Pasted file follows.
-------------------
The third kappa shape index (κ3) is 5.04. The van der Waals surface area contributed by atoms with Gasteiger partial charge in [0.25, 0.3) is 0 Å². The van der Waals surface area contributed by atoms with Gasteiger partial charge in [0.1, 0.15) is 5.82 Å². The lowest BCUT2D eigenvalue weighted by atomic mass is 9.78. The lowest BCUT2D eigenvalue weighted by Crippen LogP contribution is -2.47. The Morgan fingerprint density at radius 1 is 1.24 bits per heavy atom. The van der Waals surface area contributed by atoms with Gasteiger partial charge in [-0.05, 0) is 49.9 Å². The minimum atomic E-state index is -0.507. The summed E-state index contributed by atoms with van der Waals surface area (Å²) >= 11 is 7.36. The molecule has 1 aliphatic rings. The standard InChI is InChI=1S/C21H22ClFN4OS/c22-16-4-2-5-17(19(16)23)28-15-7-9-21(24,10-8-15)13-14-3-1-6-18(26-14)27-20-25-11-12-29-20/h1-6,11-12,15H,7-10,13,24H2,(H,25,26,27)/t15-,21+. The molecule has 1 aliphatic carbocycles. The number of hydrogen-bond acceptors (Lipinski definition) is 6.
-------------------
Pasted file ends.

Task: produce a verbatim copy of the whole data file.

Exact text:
The third kappa shape index (κ3) is 5.04. The van der Waals surface area contributed by atoms with Gasteiger partial charge in [0.25, 0.3) is 0 Å². The van der Waals surface area contributed by atoms with Gasteiger partial charge in [0.1, 0.15) is 5.82 Å². The lowest BCUT2D eigenvalue weighted by atomic mass is 9.78. The lowest BCUT2D eigenvalue weighted by Crippen LogP contribution is -2.47. The Morgan fingerprint density at radius 1 is 1.24 bits per heavy atom. The van der Waals surface area contributed by atoms with Gasteiger partial charge in [-0.05, 0) is 49.9 Å². The minimum atomic E-state index is -0.507. The summed E-state index contributed by atoms with van der Waals surface area (Å²) >= 11 is 7.36. The molecule has 1 aliphatic rings. The standard InChI is InChI=1S/C21H22ClFN4OS/c22-16-4-2-5-17(19(16)23)28-15-7-9-21(24,10-8-15)13-14-3-1-6-18(26-14)27-20-25-11-12-29-20/h1-6,11-12,15H,7-10,13,24H2,(H,25,26,27)/t15-,21+. The molecule has 1 aliphatic carbocycles. The number of hydrogen-bond acceptors (Lipinski definition) is 6.